In response to rumors of tension between her and her sister Ashley, Wynonna Judd is clarifying the situation. This week Wynonna Judd denies all the rumors that she is fighting with her sister Ashley Judd for Mom Naomi’s will.
“Someone told me while I was at Ashley’s house, ‘Hey, did you know that they’re saying this about you?’ I went, ‘Huh? I’m fighting with Ashley? Oh. Again?'” Wynonna Judd recalls. “Fighting over what? I have such a great life. Ashley has a great life. Why would we be fighting over the will?”
According to Wynonna, Naomi, who was 76 when she committed suicide in April, named Larry Strickland, her husband of 33 years, as the executor of her inheritance. Wynonna claims that after his death, she and Ashley will “divide” the fortune equally, and she has no intention of challenging the will.
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“I am the last person in this family — and if Ashley was here, I’d hope she’d agree with me — who knows stuff like this,” she says. “I’m not savvy enough to go, ‘I’m going to contest the will.’ It never occurred to me.”
Wynonna (whose father is Charles Jordan) and Ashley (whose father is Michael Cimenella) think they’ve become even closer since their mother’s death.
“I feel like we’re connected in a way that is so different because I’m an orphan,” she says. “Both my parents are gone, and I’m relying on Ashley. She’s relying on me in a different way that’s about compassion. It’s not about being successful and smart and capable. It’s about, ‘I love you.’ ‘I love you, too.’ We’re vulnerable with each other, and we’re tender.”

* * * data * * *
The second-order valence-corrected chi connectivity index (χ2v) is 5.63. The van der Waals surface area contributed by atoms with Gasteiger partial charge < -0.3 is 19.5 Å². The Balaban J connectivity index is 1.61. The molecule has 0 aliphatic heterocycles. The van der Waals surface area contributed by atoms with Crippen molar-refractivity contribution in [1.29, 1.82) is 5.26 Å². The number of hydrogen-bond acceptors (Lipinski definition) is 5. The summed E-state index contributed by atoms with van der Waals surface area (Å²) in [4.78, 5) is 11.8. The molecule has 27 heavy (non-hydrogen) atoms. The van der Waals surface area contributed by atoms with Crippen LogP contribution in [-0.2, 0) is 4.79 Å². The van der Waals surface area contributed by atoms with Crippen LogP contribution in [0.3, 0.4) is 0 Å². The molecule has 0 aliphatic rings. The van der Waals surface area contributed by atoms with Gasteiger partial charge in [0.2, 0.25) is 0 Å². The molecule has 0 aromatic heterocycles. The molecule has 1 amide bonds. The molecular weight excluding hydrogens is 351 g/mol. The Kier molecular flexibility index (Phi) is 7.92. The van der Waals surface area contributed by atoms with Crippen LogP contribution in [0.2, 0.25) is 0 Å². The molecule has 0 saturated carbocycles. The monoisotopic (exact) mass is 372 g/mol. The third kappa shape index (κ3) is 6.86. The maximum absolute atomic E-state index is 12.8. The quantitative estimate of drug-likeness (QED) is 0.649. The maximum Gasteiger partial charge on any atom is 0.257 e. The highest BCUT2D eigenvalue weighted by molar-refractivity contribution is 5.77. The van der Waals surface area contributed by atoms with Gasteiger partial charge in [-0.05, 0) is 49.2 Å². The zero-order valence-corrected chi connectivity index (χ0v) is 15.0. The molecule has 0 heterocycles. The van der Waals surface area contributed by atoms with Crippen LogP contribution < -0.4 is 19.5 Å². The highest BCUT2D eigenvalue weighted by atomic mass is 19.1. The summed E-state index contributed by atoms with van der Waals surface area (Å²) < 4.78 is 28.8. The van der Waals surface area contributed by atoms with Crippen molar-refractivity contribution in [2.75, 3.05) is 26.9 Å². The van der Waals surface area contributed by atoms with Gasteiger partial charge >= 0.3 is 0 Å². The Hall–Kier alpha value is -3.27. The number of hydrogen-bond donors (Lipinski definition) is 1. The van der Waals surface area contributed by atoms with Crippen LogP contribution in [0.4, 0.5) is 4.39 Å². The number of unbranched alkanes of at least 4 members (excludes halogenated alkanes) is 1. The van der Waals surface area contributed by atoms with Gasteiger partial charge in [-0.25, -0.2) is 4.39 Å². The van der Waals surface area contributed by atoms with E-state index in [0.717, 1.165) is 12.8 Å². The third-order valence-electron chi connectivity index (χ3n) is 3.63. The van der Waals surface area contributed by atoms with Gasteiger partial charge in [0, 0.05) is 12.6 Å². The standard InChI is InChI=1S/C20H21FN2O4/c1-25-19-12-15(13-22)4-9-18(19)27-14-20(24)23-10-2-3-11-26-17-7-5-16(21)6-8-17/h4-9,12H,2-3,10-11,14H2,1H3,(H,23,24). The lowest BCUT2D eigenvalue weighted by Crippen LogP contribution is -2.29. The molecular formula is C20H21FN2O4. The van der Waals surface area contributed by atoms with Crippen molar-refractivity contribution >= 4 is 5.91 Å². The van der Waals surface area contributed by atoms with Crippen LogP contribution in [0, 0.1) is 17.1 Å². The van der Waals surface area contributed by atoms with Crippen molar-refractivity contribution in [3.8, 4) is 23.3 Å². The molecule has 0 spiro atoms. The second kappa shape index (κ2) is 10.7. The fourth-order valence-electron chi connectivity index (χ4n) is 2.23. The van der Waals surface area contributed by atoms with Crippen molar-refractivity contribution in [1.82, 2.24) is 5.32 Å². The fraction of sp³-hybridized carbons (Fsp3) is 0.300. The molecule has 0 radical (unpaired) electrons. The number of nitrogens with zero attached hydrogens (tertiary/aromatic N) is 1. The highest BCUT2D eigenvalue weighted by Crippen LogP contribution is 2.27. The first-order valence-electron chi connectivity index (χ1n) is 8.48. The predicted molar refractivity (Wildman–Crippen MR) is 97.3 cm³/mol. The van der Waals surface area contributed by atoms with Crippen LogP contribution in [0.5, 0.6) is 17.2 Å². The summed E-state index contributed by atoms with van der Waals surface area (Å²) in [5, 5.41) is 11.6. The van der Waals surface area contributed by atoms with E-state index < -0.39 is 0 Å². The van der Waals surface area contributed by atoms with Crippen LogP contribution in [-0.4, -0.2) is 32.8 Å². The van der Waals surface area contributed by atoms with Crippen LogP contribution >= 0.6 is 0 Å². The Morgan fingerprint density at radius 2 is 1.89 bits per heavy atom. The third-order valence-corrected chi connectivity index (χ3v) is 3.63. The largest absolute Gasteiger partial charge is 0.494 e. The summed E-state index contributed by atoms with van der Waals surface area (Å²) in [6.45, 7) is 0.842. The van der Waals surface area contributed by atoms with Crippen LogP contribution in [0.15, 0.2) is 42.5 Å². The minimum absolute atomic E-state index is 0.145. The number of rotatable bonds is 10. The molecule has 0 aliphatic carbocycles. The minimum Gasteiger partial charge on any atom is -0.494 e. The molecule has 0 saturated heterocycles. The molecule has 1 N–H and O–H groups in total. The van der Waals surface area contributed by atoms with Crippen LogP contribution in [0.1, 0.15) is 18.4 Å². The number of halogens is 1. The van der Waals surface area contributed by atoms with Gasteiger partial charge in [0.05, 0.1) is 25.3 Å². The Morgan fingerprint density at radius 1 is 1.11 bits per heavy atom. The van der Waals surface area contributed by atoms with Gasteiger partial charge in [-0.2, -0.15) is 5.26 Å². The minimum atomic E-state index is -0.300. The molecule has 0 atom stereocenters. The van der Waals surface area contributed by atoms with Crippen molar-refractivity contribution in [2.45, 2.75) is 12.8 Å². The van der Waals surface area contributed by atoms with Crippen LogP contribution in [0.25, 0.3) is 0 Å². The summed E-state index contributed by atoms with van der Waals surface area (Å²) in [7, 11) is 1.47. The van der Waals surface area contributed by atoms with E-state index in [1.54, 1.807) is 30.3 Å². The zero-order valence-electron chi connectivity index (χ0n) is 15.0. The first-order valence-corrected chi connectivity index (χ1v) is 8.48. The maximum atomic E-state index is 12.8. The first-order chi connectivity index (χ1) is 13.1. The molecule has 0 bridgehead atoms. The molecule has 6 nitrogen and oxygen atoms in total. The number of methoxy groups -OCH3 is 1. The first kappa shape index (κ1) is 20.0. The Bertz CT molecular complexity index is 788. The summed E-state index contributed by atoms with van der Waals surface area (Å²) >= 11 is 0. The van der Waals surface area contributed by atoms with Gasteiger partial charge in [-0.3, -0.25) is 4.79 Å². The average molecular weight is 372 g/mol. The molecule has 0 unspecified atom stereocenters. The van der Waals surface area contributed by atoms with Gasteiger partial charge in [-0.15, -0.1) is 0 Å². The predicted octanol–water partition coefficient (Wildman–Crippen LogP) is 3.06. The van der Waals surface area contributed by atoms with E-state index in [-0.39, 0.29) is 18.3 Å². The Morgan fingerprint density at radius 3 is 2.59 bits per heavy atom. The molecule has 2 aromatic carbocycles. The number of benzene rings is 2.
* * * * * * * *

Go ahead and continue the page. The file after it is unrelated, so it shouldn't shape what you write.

“As sisters, we disagree on so much,” she adds. “But when it comes to our mother, we both look at each other and go, ‘She was quite the character.'”
The sisters’ relationship has been troubled by arguments for a long time. At Wynonna and Cactus Moser’s low-key 2012 wedding, neither Ashley nor Naomi were there.
“[Ashley and I] were separated at age 14 and 18 by success,” Wynonna says. “So we’ve missed out on a lot of time together.”
Wynonna, who launched The Judds: The Final Tour on September 30, says she and Ashley are in a much better place now thanks to the assistance of a life coach.
“Ashley and I are very different people, and we are learning that we have more in common than we don’t,” she says. “That’s really interesting, because when you’re younger, you think there’s more disconnect. We had a really deep conversation the other day, and we got through it and nobody got hurt.”
“We’ve been able to work the process our life coach has given us: communication, compromise and compassion,” she continues. “In my disagreements with Ashley and Mom, I never gave up loving them, because I knew behind all that, there was someplace to meet and connect upon. I tell people: Try to find something that you have in common. Ashley and I, when it all goes to hell, can play cards and get along.”
Wynonna Judd’s entire grieving process is chronicled in the new issue of PEOPLE, available on newsstands this Friday.
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